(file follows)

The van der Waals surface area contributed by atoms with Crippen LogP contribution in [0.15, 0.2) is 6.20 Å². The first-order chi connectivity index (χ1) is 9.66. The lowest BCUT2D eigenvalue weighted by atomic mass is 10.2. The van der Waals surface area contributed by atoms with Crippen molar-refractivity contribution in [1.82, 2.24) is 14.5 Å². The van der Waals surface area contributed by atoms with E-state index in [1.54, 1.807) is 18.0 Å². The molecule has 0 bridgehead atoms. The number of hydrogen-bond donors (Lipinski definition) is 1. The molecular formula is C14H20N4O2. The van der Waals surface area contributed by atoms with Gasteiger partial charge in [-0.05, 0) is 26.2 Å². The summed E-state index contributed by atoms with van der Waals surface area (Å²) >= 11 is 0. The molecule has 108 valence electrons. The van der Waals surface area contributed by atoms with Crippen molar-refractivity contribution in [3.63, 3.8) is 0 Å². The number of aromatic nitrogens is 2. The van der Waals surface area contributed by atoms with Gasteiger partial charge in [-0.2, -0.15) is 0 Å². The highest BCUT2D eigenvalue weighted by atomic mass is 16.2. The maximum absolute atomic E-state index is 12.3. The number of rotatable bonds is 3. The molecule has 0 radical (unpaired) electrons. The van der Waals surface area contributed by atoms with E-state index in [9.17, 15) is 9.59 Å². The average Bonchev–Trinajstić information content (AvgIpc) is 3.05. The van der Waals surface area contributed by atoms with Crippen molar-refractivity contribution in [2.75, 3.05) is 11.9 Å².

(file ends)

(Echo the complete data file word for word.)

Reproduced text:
The van der Waals surface area contributed by atoms with Crippen LogP contribution in [0.15, 0.2) is 6.20 Å². The first-order chi connectivity index (χ1) is 9.66. The lowest BCUT2D eigenvalue weighted by atomic mass is 10.2. The van der Waals surface area contributed by atoms with Crippen molar-refractivity contribution in [1.82, 2.24) is 14.5 Å². The van der Waals surface area contributed by atoms with E-state index in [1.54, 1.807) is 18.0 Å². The molecule has 0 bridgehead atoms. The number of hydrogen-bond donors (Lipinski definition) is 1. The molecular formula is C14H20N4O2. The van der Waals surface area contributed by atoms with Gasteiger partial charge in [-0.05, 0) is 26.2 Å². The summed E-state index contributed by atoms with van der Waals surface area (Å²) >= 11 is 0. The molecule has 108 valence electrons. The van der Waals surface area contributed by atoms with Crippen molar-refractivity contribution in [3.63, 3.8) is 0 Å². The number of aromatic nitrogens is 2. The van der Waals surface area contributed by atoms with Gasteiger partial charge in [-0.2, -0.15) is 0 Å². The highest BCUT2D eigenvalue weighted by atomic mass is 16.2. The maximum absolute atomic E-state index is 12.3. The number of rotatable bonds is 3. The molecule has 0 radical (unpaired) electrons. The van der Waals surface area contributed by atoms with E-state index in [9.17, 15) is 9.59 Å². The average Bonchev–Trinajstić information content (AvgIpc) is 3.05. The van der Waals surface area contributed by atoms with Crippen molar-refractivity contribution in [2.75, 3.05) is 11.9 Å².